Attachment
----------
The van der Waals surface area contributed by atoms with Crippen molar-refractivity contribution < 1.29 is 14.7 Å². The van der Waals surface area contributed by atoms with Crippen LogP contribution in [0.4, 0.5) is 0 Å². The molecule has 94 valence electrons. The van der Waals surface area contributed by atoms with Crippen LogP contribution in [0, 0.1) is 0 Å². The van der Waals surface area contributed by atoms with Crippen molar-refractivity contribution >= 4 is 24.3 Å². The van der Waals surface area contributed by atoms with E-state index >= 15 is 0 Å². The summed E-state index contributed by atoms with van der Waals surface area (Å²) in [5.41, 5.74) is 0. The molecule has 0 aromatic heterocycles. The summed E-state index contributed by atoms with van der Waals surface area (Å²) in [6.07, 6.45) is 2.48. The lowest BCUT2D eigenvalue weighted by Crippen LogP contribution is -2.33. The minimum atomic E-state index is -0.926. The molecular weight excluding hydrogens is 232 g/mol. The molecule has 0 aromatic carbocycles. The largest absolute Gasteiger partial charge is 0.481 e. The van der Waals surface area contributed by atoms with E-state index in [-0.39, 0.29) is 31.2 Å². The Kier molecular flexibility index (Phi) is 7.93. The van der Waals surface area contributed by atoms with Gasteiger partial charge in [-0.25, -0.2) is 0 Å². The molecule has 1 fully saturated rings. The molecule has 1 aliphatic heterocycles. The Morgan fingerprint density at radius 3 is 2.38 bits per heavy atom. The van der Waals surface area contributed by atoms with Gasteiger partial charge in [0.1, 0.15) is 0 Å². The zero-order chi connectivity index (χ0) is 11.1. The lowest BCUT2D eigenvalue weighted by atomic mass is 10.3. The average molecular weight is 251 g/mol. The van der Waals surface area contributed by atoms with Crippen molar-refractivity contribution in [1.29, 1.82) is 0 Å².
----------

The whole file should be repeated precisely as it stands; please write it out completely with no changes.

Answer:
The van der Waals surface area contributed by atoms with Crippen molar-refractivity contribution < 1.29 is 14.7 Å². The van der Waals surface area contributed by atoms with Crippen LogP contribution in [0.4, 0.5) is 0 Å². The molecule has 94 valence electrons. The van der Waals surface area contributed by atoms with Crippen LogP contribution in [0, 0.1) is 0 Å². The van der Waals surface area contributed by atoms with Crippen molar-refractivity contribution >= 4 is 24.3 Å². The van der Waals surface area contributed by atoms with E-state index >= 15 is 0 Å². The summed E-state index contributed by atoms with van der Waals surface area (Å²) in [5.41, 5.74) is 0. The molecule has 0 aromatic heterocycles. The summed E-state index contributed by atoms with van der Waals surface area (Å²) in [6.07, 6.45) is 2.48. The lowest BCUT2D eigenvalue weighted by Crippen LogP contribution is -2.33. The minimum atomic E-state index is -0.926. The molecular weight excluding hydrogens is 232 g/mol. The molecule has 0 aromatic carbocycles. The largest absolute Gasteiger partial charge is 0.481 e. The van der Waals surface area contributed by atoms with E-state index in [-0.39, 0.29) is 31.2 Å². The Kier molecular flexibility index (Phi) is 7.93. The van der Waals surface area contributed by atoms with Gasteiger partial charge in [-0.25, -0.2) is 0 Å². The molecule has 1 fully saturated rings. The molecule has 1 aliphatic heterocycles. The Morgan fingerprint density at radius 3 is 2.38 bits per heavy atom. The van der Waals surface area contributed by atoms with Gasteiger partial charge in [0.1, 0.15) is 0 Å². The zero-order chi connectivity index (χ0) is 11.1. The lowest BCUT2D eigenvalue weighted by atomic mass is 10.3. The average molecular weight is 251 g/mol. The van der Waals surface area contributed by atoms with Crippen molar-refractivity contribution in [1.29, 1.82) is 0 Å².